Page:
The Accelerating Medicines Partnership (AMP) is a new venture between the US National Institutes for Health (NIH), 10 bio-pharmaceutical companies and several non-profit organizations to transform the current model for developing new diagnostics and treatments by jointly identifying and validating promising biological targets of disease. The ultimate goal is to increase the number of new diagnostics and therapies for patients and reduce the time and cost of developing them.

AMP will begin with three to five year pilot projects in three disease areas: Alzheimer’s Disease, type 2 diabetes and autoimmune disorders of rheumatoid arthritis and systemic lupus erythematosus (lupus).

Focus on Alzheimer’s Disease:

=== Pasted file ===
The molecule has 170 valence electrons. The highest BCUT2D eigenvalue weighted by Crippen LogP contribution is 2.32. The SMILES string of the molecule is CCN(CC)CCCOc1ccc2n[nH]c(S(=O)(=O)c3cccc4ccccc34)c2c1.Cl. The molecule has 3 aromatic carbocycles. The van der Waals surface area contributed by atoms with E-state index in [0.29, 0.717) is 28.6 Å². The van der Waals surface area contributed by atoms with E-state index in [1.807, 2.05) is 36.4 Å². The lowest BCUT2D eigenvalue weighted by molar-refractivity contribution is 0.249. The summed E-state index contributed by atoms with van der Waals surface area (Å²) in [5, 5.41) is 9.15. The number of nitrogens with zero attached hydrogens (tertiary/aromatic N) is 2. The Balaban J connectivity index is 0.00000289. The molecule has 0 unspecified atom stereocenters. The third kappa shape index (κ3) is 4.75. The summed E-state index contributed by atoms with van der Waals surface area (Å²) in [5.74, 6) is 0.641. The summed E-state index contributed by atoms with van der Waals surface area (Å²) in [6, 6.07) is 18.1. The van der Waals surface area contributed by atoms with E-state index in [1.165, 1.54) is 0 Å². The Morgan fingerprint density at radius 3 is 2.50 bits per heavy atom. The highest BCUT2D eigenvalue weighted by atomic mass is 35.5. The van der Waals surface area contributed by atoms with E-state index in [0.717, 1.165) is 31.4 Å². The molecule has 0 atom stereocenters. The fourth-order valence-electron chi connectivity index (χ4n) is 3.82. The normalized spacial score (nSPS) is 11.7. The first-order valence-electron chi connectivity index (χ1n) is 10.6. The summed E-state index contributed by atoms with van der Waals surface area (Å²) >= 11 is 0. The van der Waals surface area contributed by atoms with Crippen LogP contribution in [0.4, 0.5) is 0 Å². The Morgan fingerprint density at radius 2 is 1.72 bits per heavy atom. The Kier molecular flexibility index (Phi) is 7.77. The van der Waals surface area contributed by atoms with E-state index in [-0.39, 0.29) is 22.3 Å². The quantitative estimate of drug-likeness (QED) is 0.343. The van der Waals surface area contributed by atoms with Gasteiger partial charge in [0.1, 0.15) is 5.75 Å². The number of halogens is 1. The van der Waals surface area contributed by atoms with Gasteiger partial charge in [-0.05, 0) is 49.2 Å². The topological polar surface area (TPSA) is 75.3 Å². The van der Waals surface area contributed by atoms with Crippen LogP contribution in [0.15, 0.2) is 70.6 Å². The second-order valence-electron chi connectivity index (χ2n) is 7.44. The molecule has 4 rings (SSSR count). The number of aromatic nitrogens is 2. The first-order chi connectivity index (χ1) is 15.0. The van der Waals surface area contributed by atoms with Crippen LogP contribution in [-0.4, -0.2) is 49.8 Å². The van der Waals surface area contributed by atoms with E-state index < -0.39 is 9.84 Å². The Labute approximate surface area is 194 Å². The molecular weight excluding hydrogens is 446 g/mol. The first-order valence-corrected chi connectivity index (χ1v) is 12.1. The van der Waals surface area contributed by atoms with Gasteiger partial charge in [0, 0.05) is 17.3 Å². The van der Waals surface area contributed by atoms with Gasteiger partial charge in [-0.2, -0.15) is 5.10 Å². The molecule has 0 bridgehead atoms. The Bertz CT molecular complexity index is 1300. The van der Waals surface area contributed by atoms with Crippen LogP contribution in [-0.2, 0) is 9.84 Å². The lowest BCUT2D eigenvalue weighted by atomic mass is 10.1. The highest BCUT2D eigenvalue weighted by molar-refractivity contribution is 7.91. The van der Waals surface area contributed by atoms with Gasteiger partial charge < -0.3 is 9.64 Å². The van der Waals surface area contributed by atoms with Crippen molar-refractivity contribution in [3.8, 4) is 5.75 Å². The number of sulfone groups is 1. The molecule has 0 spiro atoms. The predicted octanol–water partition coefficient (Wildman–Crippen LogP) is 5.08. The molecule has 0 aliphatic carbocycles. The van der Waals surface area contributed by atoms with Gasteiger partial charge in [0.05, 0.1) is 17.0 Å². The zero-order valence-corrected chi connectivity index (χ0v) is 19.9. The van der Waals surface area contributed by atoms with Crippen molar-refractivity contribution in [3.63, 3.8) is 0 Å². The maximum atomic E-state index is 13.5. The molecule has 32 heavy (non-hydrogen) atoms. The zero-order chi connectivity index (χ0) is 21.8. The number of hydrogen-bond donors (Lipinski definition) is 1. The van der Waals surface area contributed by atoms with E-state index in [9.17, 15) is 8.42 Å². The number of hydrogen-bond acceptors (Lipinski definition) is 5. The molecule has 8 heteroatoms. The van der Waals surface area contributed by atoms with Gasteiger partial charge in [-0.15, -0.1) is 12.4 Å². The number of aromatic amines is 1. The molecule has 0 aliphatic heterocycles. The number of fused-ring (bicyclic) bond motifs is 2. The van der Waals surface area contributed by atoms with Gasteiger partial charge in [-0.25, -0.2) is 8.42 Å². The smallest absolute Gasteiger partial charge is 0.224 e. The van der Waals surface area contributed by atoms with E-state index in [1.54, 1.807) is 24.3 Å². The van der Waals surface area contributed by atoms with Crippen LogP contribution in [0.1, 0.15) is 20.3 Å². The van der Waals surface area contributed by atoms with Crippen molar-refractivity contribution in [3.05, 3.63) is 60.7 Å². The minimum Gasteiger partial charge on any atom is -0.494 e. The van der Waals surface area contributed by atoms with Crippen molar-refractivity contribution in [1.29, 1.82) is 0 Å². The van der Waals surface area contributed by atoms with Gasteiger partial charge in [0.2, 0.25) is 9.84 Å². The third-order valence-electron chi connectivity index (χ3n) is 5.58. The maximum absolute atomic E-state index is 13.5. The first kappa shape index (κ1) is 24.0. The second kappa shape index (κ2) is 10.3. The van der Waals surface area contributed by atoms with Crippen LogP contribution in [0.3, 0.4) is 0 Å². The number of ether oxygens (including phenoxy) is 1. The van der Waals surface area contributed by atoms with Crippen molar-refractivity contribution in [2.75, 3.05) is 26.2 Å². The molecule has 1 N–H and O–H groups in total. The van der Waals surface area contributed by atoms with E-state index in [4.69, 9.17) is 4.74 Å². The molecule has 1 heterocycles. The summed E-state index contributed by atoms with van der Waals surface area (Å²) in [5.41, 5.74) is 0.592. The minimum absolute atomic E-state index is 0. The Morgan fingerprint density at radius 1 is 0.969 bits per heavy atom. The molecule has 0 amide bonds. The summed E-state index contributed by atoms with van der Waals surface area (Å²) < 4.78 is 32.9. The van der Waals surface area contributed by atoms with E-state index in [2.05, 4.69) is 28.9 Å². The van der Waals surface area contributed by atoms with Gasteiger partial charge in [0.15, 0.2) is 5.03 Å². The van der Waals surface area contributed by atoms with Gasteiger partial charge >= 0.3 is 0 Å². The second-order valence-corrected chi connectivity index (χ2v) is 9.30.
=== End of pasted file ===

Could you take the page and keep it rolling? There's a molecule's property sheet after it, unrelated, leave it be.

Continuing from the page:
For the project on biomarkers, the tau imaging and EEG data will be released in year two, as baseline data become available. Final data from the randomized, blinded trials will be added after the end of the five year studies, and will include both the imaging data and data from blood and spinal fluid biomarker studies. For the network analysis project, each individual project will generate several network models of late onset AD (LOAD) and will identify key drivers of disease pathogenesis by the end of year three. Years four and five will be largely dedicated to validating the novel targets and refining the network models of LOAD, including screening novel compounds or drugs already in use for other conditions that possess the ability to modulate the likely targets.

The budget for Alzheimer’s Disease over 5 years is $129.5 Million (Total Project Funding)

Source:  NIH (USA)



Link to AMP on NIH website
Link to Alzheimer's project on NIH website

February 12, 2015